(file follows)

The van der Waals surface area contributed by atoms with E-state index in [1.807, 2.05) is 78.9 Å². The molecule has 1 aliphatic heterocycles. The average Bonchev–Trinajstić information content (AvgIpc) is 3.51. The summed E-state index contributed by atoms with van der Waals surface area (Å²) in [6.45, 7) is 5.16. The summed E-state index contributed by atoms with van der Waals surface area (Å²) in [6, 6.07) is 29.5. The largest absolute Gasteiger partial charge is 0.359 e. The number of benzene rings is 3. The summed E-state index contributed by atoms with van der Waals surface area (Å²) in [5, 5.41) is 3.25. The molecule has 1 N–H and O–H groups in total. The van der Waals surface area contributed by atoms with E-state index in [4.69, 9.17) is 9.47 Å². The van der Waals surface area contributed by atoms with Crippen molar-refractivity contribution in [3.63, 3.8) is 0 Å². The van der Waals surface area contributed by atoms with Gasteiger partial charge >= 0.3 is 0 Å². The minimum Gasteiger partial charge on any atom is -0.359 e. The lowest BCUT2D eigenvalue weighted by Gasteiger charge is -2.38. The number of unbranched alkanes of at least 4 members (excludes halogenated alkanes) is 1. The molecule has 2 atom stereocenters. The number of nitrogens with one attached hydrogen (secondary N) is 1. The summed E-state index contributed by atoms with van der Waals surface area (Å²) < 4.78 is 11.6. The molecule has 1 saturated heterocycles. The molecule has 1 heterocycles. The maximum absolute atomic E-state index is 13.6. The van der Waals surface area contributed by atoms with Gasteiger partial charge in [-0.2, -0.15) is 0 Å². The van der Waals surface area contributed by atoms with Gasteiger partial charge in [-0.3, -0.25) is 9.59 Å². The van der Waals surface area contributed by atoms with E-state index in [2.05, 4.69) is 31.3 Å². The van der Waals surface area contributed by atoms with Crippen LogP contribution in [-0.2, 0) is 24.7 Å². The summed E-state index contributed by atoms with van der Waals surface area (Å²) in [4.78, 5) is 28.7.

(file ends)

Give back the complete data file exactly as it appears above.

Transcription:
The van der Waals surface area contributed by atoms with E-state index in [1.807, 2.05) is 78.9 Å². The molecule has 1 aliphatic heterocycles. The average Bonchev–Trinajstić information content (AvgIpc) is 3.51. The summed E-state index contributed by atoms with van der Waals surface area (Å²) in [6.45, 7) is 5.16. The summed E-state index contributed by atoms with van der Waals surface area (Å²) in [6, 6.07) is 29.5. The largest absolute Gasteiger partial charge is 0.359 e. The number of benzene rings is 3. The summed E-state index contributed by atoms with van der Waals surface area (Å²) in [5, 5.41) is 3.25. The molecule has 1 N–H and O–H groups in total. The van der Waals surface area contributed by atoms with E-state index in [4.69, 9.17) is 9.47 Å². The van der Waals surface area contributed by atoms with Crippen molar-refractivity contribution in [3.63, 3.8) is 0 Å². The van der Waals surface area contributed by atoms with Gasteiger partial charge >= 0.3 is 0 Å². The minimum Gasteiger partial charge on any atom is -0.359 e. The lowest BCUT2D eigenvalue weighted by Gasteiger charge is -2.38. The number of unbranched alkanes of at least 4 members (excludes halogenated alkanes) is 1. The molecule has 2 atom stereocenters. The number of nitrogens with one attached hydrogen (secondary N) is 1. The summed E-state index contributed by atoms with van der Waals surface area (Å²) < 4.78 is 11.6. The molecule has 1 saturated heterocycles. The molecule has 1 heterocycles. The maximum absolute atomic E-state index is 13.6. The van der Waals surface area contributed by atoms with Gasteiger partial charge in [-0.2, -0.15) is 0 Å². The van der Waals surface area contributed by atoms with Gasteiger partial charge in [-0.3, -0.25) is 9.59 Å². The van der Waals surface area contributed by atoms with E-state index in [2.05, 4.69) is 31.3 Å². The van der Waals surface area contributed by atoms with Crippen LogP contribution in [-0.2, 0) is 24.7 Å². The summed E-state index contributed by atoms with van der Waals surface area (Å²) in [4.78, 5) is 28.7.